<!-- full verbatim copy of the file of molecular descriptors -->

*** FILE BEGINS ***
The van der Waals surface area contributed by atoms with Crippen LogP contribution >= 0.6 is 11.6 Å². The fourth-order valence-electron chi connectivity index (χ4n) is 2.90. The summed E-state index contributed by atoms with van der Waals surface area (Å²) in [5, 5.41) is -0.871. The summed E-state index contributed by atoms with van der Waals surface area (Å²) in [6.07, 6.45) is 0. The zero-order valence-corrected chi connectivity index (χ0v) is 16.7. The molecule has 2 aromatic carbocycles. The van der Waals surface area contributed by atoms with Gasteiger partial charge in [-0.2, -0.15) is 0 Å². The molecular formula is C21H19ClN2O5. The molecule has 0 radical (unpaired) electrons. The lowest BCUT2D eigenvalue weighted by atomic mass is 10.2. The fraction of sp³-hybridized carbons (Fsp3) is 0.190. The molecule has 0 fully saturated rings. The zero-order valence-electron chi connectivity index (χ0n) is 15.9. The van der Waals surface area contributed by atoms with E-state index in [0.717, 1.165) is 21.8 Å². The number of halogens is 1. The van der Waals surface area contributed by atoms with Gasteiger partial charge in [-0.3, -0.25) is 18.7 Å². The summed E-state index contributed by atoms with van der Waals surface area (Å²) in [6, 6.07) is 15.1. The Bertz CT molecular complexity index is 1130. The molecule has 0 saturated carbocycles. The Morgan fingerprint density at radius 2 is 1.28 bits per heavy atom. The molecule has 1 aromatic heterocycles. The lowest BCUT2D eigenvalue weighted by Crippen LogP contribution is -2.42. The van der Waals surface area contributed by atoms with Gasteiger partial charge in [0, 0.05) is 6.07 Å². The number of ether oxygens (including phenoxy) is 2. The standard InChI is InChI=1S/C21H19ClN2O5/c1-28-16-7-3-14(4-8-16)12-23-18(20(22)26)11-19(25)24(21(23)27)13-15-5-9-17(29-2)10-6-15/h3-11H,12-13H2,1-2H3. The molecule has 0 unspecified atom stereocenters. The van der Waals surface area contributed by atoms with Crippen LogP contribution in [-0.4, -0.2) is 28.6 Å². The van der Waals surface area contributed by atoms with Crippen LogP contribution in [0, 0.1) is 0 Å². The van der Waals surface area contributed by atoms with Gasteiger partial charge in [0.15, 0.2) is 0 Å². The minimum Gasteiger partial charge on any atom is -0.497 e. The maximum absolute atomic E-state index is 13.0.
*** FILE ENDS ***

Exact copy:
The van der Waals surface area contributed by atoms with Crippen LogP contribution >= 0.6 is 11.6 Å². The fourth-order valence-electron chi connectivity index (χ4n) is 2.90. The summed E-state index contributed by atoms with van der Waals surface area (Å²) in [5, 5.41) is -0.871. The summed E-state index contributed by atoms with van der Waals surface area (Å²) in [6.07, 6.45) is 0. The zero-order valence-corrected chi connectivity index (χ0v) is 16.7. The molecule has 2 aromatic carbocycles. The van der Waals surface area contributed by atoms with Gasteiger partial charge in [-0.2, -0.15) is 0 Å². The molecular formula is C21H19ClN2O5. The molecule has 0 radical (unpaired) electrons. The lowest BCUT2D eigenvalue weighted by atomic mass is 10.2. The fraction of sp³-hybridized carbons (Fsp3) is 0.190. The molecule has 0 fully saturated rings. The zero-order valence-electron chi connectivity index (χ0n) is 15.9. The van der Waals surface area contributed by atoms with E-state index in [0.717, 1.165) is 21.8 Å². The number of halogens is 1. The van der Waals surface area contributed by atoms with Gasteiger partial charge in [-0.3, -0.25) is 18.7 Å². The summed E-state index contributed by atoms with van der Waals surface area (Å²) in [6, 6.07) is 15.1. The Bertz CT molecular complexity index is 1130. The molecule has 0 saturated carbocycles. The Morgan fingerprint density at radius 2 is 1.28 bits per heavy atom. The molecule has 1 aromatic heterocycles. The lowest BCUT2D eigenvalue weighted by Crippen LogP contribution is -2.42. The van der Waals surface area contributed by atoms with Gasteiger partial charge in [0, 0.05) is 6.07 Å². The number of ether oxygens (including phenoxy) is 2. The standard InChI is InChI=1S/C21H19ClN2O5/c1-28-16-7-3-14(4-8-16)12-23-18(20(22)26)11-19(25)24(21(23)27)13-15-5-9-17(29-2)10-6-15/h3-11H,12-13H2,1-2H3. The molecule has 0 unspecified atom stereocenters. The van der Waals surface area contributed by atoms with Crippen LogP contribution in [-0.4, -0.2) is 28.6 Å². The van der Waals surface area contributed by atoms with Crippen LogP contribution in [0, 0.1) is 0 Å². The van der Waals surface area contributed by atoms with Gasteiger partial charge in [0.15, 0.2) is 0 Å². The minimum Gasteiger partial charge on any atom is -0.497 e. The maximum absolute atomic E-state index is 13.0.